The Delegate considered various factors which are generally considered indicative of whether a computer implemented invention is directed toward patentable subject matter. These factors include whether the contribution of the claim invention is technical in nature, whether the computer is merely an intermediary adding nothing to the substance of the invention, whether the claimed invention merely requires generic computer implementation, whether the invention results in an improvement in the functioning of the computer, and whether the claimed invention solves a technical problem in the functioning of the computer.
The Delegate was of the view that the invention was not technical in nature, stating that:
…the substance lies in a series of steps where data is received, executed, an indication is stored, and then that indication is transmitted through a different app along with user information. The claims allow for advertising attribution and conversion tracking. In my view advertising attribution and conversion tracking is not technical in nature.
The Delegate also concluded that only generic computer implementation was required:
In this case, the information is retrieved by the online system application and sent back to the online system. I am not convinced that executing data and installing an application, writing an indication of installation in shared memory and sending it back to an online system via an online system application are not generic steps. Therefore, the current claims only require generic computer implementation.
The Delegate concluded that the invention was not a mere intermediary. However, the Delegate also concluded that there was no evidence that the claimed invention improved the operating efficiency of the mobile device.
The Delegate identified that the claimed invention addressed a business problem, namely, how to measure a conversion event. However, despite the conclusion, the Delegate also identified that the claimed invention addressed:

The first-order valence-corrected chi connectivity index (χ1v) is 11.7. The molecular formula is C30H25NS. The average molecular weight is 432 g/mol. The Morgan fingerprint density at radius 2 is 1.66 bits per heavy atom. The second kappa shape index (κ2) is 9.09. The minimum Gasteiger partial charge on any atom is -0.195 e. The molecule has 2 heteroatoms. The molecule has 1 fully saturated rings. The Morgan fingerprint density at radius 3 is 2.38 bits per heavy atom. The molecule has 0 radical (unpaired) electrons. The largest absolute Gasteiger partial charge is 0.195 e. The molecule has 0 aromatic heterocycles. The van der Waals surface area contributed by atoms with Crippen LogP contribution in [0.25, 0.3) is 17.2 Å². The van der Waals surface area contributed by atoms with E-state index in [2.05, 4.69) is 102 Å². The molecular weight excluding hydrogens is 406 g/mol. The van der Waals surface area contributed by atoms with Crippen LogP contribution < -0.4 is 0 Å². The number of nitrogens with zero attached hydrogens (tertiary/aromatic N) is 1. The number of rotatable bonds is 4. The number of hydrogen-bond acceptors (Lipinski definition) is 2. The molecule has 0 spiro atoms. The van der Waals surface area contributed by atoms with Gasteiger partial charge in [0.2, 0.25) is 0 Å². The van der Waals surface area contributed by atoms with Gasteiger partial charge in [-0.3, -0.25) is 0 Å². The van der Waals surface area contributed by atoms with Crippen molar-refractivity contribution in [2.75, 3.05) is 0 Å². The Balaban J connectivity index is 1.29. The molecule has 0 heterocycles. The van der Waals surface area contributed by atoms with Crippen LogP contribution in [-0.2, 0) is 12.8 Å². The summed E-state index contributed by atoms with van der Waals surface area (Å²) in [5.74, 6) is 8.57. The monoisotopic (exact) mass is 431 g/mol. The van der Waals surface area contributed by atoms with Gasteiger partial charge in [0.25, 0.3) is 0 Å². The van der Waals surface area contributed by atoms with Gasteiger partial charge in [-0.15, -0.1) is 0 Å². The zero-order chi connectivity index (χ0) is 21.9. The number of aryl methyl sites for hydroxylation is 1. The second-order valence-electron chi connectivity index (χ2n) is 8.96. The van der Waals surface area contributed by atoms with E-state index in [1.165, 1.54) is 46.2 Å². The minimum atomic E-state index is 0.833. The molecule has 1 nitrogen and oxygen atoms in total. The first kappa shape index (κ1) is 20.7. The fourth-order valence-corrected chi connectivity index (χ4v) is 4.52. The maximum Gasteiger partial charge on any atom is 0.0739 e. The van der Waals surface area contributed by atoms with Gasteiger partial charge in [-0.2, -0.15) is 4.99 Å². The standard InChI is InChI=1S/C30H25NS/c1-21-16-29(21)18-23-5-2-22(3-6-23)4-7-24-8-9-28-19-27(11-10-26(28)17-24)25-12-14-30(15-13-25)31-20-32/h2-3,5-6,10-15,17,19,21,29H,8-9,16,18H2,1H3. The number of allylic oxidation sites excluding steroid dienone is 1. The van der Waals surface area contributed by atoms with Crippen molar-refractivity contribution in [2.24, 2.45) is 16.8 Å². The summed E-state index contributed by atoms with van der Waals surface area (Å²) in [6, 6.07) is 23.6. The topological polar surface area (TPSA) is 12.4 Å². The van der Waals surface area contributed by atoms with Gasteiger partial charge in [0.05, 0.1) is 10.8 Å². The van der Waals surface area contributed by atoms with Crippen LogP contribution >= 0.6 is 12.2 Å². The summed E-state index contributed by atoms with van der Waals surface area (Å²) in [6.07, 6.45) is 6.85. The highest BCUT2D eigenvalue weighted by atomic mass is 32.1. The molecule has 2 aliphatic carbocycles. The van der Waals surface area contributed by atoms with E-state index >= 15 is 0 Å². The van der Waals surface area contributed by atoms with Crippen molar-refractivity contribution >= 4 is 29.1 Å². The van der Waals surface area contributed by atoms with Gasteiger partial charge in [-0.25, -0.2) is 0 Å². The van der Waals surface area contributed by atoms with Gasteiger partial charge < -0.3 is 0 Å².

…a technical problem in the functioning of the computer…namely that native applications which do not have access to cookies are unable to communicate with other apps and are unable to tell if other apps are downloaded.
In considering the technical improvement of the claimed invention, the Delegate stated that:
Therefore, in my view, the sandboxing of native applications is a technical limitation faced by app developers. This sandboxing may indeed be deliberate at the hands of the manufacturer of those particular mobile devices it nonetheless exists. The utilisation of the shared memory requires code that is downloaded with the app itself in order to access the shared memory. The first app then access that shared memory and sends the information back to an online system along with user data. The sandboxing still exists, but the current invention works around it. This is a technical improvement in the device.
Due to the Delegate concluding that the substance of the invention was a technical improvement in the functioning of the device, the claims were found to be directed toward patentable subject matter.
This decision demonstrates that a computer implemented invention solving a business problem, using a general-purpose computer, can be patentable in Australia if a technical limitation of the computer is being addressed. The decision also highlights that not all factors indicative of patentable subject matter need to be satisfied for a computer implemented invention to be found patentable.
Given the emphasis upon the technical characteristics of a computer implemented invention under patentable subject matter requirements in Australia, a patent specification for such technology should ideally include references to any technical limitations being addressed by the claimed invention.